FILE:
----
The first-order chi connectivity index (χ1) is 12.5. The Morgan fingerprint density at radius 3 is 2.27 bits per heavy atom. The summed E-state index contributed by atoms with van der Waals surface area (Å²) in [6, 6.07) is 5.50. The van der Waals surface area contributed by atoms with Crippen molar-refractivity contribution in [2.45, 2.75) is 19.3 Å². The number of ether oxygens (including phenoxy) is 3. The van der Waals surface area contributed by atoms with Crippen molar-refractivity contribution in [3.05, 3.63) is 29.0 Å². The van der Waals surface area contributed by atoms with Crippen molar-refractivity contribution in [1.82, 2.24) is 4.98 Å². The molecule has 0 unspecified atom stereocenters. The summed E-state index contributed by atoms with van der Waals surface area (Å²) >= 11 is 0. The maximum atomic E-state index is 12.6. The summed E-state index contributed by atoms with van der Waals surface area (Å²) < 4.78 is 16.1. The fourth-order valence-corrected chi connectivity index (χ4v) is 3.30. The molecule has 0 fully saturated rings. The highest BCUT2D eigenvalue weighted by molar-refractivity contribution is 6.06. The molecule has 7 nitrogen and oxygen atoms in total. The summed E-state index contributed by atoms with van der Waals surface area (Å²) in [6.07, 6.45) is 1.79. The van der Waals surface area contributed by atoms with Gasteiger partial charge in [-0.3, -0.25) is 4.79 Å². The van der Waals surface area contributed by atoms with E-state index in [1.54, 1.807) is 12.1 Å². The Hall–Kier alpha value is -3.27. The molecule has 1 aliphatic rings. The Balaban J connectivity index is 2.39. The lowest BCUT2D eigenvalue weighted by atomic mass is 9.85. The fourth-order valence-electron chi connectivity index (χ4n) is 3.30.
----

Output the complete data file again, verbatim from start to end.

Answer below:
The first-order chi connectivity index (χ1) is 12.5. The Morgan fingerprint density at radius 3 is 2.27 bits per heavy atom. The summed E-state index contributed by atoms with van der Waals surface area (Å²) in [6, 6.07) is 5.50. The van der Waals surface area contributed by atoms with Crippen molar-refractivity contribution in [2.45, 2.75) is 19.3 Å². The number of ether oxygens (including phenoxy) is 3. The van der Waals surface area contributed by atoms with Crippen molar-refractivity contribution in [3.05, 3.63) is 29.0 Å². The van der Waals surface area contributed by atoms with Crippen molar-refractivity contribution in [1.82, 2.24) is 4.98 Å². The molecule has 0 unspecified atom stereocenters. The summed E-state index contributed by atoms with van der Waals surface area (Å²) >= 11 is 0. The maximum atomic E-state index is 12.6. The summed E-state index contributed by atoms with van der Waals surface area (Å²) < 4.78 is 16.1. The fourth-order valence-corrected chi connectivity index (χ4v) is 3.30. The molecule has 0 fully saturated rings. The highest BCUT2D eigenvalue weighted by molar-refractivity contribution is 6.06. The molecule has 7 nitrogen and oxygen atoms in total. The summed E-state index contributed by atoms with van der Waals surface area (Å²) in [6.07, 6.45) is 1.79. The van der Waals surface area contributed by atoms with Gasteiger partial charge in [-0.3, -0.25) is 4.79 Å². The van der Waals surface area contributed by atoms with E-state index in [1.54, 1.807) is 12.1 Å². The Hall–Kier alpha value is -3.27. The molecule has 1 aliphatic rings. The Balaban J connectivity index is 2.39. The lowest BCUT2D eigenvalue weighted by atomic mass is 9.85. The fourth-order valence-electron chi connectivity index (χ4n) is 3.30.